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The Persona of the Superhero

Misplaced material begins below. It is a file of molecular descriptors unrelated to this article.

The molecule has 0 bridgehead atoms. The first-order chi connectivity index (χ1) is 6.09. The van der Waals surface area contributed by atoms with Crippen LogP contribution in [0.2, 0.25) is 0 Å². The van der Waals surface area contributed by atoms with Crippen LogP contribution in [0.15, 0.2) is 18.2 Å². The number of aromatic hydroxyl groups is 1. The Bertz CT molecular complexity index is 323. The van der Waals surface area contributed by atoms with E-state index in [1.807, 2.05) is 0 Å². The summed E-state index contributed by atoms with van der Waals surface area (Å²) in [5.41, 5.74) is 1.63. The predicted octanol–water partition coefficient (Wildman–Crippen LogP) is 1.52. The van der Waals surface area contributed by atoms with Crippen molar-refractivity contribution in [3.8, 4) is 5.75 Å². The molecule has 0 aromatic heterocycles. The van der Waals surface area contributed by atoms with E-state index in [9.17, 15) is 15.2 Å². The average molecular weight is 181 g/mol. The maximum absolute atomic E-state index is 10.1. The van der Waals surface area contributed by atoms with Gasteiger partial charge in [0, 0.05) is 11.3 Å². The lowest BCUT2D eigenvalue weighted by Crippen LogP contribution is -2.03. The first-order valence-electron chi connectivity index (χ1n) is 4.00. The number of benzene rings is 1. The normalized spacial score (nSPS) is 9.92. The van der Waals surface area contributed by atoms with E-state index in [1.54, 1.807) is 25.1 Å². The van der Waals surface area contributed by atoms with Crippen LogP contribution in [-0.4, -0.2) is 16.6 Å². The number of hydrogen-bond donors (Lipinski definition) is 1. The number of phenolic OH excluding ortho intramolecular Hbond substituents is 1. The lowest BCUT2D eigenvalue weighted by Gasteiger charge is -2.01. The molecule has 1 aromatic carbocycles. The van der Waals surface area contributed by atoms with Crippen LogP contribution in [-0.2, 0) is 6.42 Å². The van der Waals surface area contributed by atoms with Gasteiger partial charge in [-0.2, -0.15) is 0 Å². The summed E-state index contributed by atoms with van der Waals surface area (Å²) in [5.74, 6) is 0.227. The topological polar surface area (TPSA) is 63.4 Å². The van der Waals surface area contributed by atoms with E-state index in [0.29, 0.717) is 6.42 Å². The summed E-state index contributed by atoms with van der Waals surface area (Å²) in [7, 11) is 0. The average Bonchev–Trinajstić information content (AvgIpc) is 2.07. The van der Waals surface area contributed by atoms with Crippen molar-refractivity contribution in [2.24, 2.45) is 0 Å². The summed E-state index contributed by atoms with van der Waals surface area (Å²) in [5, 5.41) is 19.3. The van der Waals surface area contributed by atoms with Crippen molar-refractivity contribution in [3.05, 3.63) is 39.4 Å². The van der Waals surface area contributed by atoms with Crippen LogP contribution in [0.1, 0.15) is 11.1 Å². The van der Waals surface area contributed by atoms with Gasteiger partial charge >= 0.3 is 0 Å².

Today's children turn to a lot of things for entertainment or diversion. Sometimes its sports, television, or comic books. The latter is still used today by children for amusement. No doubt about it, comic books are still a popular medium of entertainment for children. But over the years, comic book heroes have evolved to keep up with today's generation of readers. The question has arisen a number of times: Are comic book superheroes good role models for children? Comic book super heroes are good role models. First, some background on the superhero persona. The very first superhero was Superman. He was an alien from a dying world sent here by his parents. Earth's atmosphere gave him super-strength and flying capabilities (among other things.) All this was published in Action Comics #1, 1938. The comic was a phenomenal success. Superman was the catalyst for the creation of countless more superheroes. During the World War II period, Marvel comics introduced Captain America. Captain America was a normal man genetically altered to become physically perfect. He was then sent around the world to do special missions for the government. On the cover of his first issue, he is pictured punching Hitler in the face. Obviously anti-Nazi. He also had a teenaged sidekick, Bucky. Now children that read the comic could relate more with Bucky, who was a kid, just like the reader. Later, in the 1960's, came Spiderman. Spiderman was actually a teenager by the name of Peter Parker. He was your typical nerd, trying to fit in with the crowd. For the first time, there was a comic with the main character being about the same age of the reader, with social problems and family problems: real problems. Not the problems that heroes like Superman had, like whether or not he should be friends with an alien race. Spiderman gained his powers by being bitten by a radioactive spider; a bit more believable than coming from another planet. The radioactive bite gave him spider-like powers. He then decided to fight crime, and do his part for the good of his community (New York City). Since Peter Parker had no parents he lived with his Aunt May. She was pretty old, so he constantly had to run errands for her. And he did all this in good will, never resenting her. A great example for children and readers alike. Up to today, all the characters mentioned above still exist. But they have changed to keep up with the times. Recently Superman died at the hands of Doomsday, an other-worldly creature. This showed us a few things: that even the most powerful type of person, a Superman, could die. At his funeral we saw that other superheroes care and that they have feelings. We also saw that the character of Bibbo, Superman's friend, decided to put on a Superman costume and do what he could for the good of Metropolis. He did not do anything spectacular, of course, but he did help out the homeless, and save a few drowning puppies. A good example to set for children. In the Marvel universe, Spiderman went through a series of changes. Most important of these changes was probably his marriage to his high school girlfriend, Mary Jane Watson. That showed us that how a superhero can have a family and also fight crime. This also added an air of realism to the comic. Captain America also went through some changes. One of these was the death of his partner, Bucky. He grieved for a short time, but he returned to his duties as "Sentinel of Our Shores". That showed readers that when you are serving your country, duty comes first. Today's superheroes are totally different from the superheroes of yesterday. One of these superheroes of the 90's is Spawn. Spawn's satanic origins may have parents in an uproar, but Spawn himself denounces his master and his powers. Instead of using his powers for evil, for which they were intended, he uses them to fight crime and protect his wife. It turns out that Spawn was a soldier mysteriously killed. He loved his wife so much, that he made a deal with the devil to come back. The bad side is he comes back five years later, and his wife has remarried. Readers get a sense of what love can do to a man. The comic also portrays the devil as an arch-villain of Spawn. A fairly new hero in the Marvel universe is Darkhawk. Darkhawk resembles young Spiderman in many ways. Darkhawk's secret identity, Chris Powell is a teenager, just like Spiderman was, with all the problems that a teenager has. Darkhawk's cause for fighting crime stems from seeing his father, who is a police officer, take a payoff from Bazin, a drug dealer and mobster. Chris then finds an amulet which transforms him into Darkhawk. Since a drug dealer made his father go crooked, he bears a grudge against all drug related criminals. Since he goes to high school, he busts drug runners who are students as well. This is a great role model. Children can relate to Darkhawk because of his age and heed his anti-drug message. Another superhero of today is Shadowhawk, an African American hero. He is a bit more violent than most superheroes but his cause is a just one. One time he had to fight a very racist killer, Hawk's Shadow. Knowing that Hawk's Shadow only killed African Americans, Shadowhawk got very angry. Angry to a point where he almost killed Hawk's Shadow, but he spared him because of his promise never to kill anyone. Shadowhawk shows readers that racism is wrong and that if he really existed, you would get a severe beating. And now the X-men. The X-men from Marvel Comics have been around for a while, but have been through so many changes that they are considered a superhero team of the 90's. The team is made up of mutants; humans born with superhuman powers. Mutants in the Marvel universe are the most persecuted group of people on earth. The purpose of the X-men is to earn the humans' trust by fighting evil mutants and other supervillains. Despite all of the X-men's efforts, prejudice still exists. Wolverine of the X-men said it himself when he said that hate was the X-men's worst enemy. The X-men are good role models because of their anti-prejudice policy. What do the children think themselves, you ask? Well here's what some youngsters thought when asked what superhero they would like to be: "The Incredible Hulk, because he helps in the innocent when there's a robbery. He beats the thieves up and throws them in the garbage can--well, not always, but most of the time." ,"I kind of like Superman the best because he always saves people. I like it when he turns from a man into Superman.", and... "Rogue's the best. She's one of the female X-Men. Her special power is that she can take away the special powers of other things just by touching her skin. She can also fly, and she's real strong." Well, the point has been made clear: superheroes are excellent role models. And not just for children, but for everyone. The word "superhero" implies somebody not normal; better in all aspects. It also implies some one who is genuinely good, someone to look up to, a hero. All heroes in today's comic books fit into this category of "superhero". And lastly, remember that all superheroes are human, one way or another, and that's what makes them all the more spectacular as well as inspiring.